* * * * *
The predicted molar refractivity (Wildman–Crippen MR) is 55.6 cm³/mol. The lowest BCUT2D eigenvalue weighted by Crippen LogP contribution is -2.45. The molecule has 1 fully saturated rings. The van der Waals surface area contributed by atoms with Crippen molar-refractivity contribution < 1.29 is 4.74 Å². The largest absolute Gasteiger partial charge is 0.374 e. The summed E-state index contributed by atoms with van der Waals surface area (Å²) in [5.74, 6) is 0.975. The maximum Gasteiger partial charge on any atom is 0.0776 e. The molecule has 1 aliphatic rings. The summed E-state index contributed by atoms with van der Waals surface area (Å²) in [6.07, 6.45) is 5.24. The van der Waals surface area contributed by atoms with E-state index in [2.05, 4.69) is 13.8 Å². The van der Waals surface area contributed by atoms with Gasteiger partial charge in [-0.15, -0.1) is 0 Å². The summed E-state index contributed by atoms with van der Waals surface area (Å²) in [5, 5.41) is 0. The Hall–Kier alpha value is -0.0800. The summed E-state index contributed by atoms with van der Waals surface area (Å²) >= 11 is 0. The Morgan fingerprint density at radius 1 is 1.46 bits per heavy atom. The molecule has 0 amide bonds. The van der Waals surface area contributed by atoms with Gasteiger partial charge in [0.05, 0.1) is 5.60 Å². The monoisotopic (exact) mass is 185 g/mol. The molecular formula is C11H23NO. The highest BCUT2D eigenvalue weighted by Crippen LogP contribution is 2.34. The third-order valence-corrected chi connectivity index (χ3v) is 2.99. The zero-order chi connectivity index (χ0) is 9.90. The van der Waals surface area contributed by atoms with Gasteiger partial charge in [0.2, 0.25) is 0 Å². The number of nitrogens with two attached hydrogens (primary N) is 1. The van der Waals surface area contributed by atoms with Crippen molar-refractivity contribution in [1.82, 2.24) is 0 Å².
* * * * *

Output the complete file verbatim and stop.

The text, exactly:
The predicted molar refractivity (Wildman–Crippen MR) is 55.6 cm³/mol. The lowest BCUT2D eigenvalue weighted by Crippen LogP contribution is -2.45. The molecule has 1 fully saturated rings. The van der Waals surface area contributed by atoms with Crippen molar-refractivity contribution < 1.29 is 4.74 Å². The largest absolute Gasteiger partial charge is 0.374 e. The summed E-state index contributed by atoms with van der Waals surface area (Å²) in [5.74, 6) is 0.975. The maximum Gasteiger partial charge on any atom is 0.0776 e. The molecule has 1 aliphatic rings. The summed E-state index contributed by atoms with van der Waals surface area (Å²) in [6.07, 6.45) is 5.24. The van der Waals surface area contributed by atoms with E-state index in [2.05, 4.69) is 13.8 Å². The van der Waals surface area contributed by atoms with Gasteiger partial charge in [-0.15, -0.1) is 0 Å². The summed E-state index contributed by atoms with van der Waals surface area (Å²) in [5, 5.41) is 0. The Hall–Kier alpha value is -0.0800. The summed E-state index contributed by atoms with van der Waals surface area (Å²) >= 11 is 0. The Morgan fingerprint density at radius 1 is 1.46 bits per heavy atom. The molecule has 0 amide bonds. The van der Waals surface area contributed by atoms with Gasteiger partial charge in [0.05, 0.1) is 5.60 Å². The monoisotopic (exact) mass is 185 g/mol. The molecular formula is C11H23NO. The highest BCUT2D eigenvalue weighted by Crippen LogP contribution is 2.34. The third-order valence-corrected chi connectivity index (χ3v) is 2.99. The zero-order chi connectivity index (χ0) is 9.90. The van der Waals surface area contributed by atoms with Gasteiger partial charge in [0.2, 0.25) is 0 Å². The number of nitrogens with two attached hydrogens (primary N) is 1. The van der Waals surface area contributed by atoms with Crippen molar-refractivity contribution in [1.82, 2.24) is 0 Å².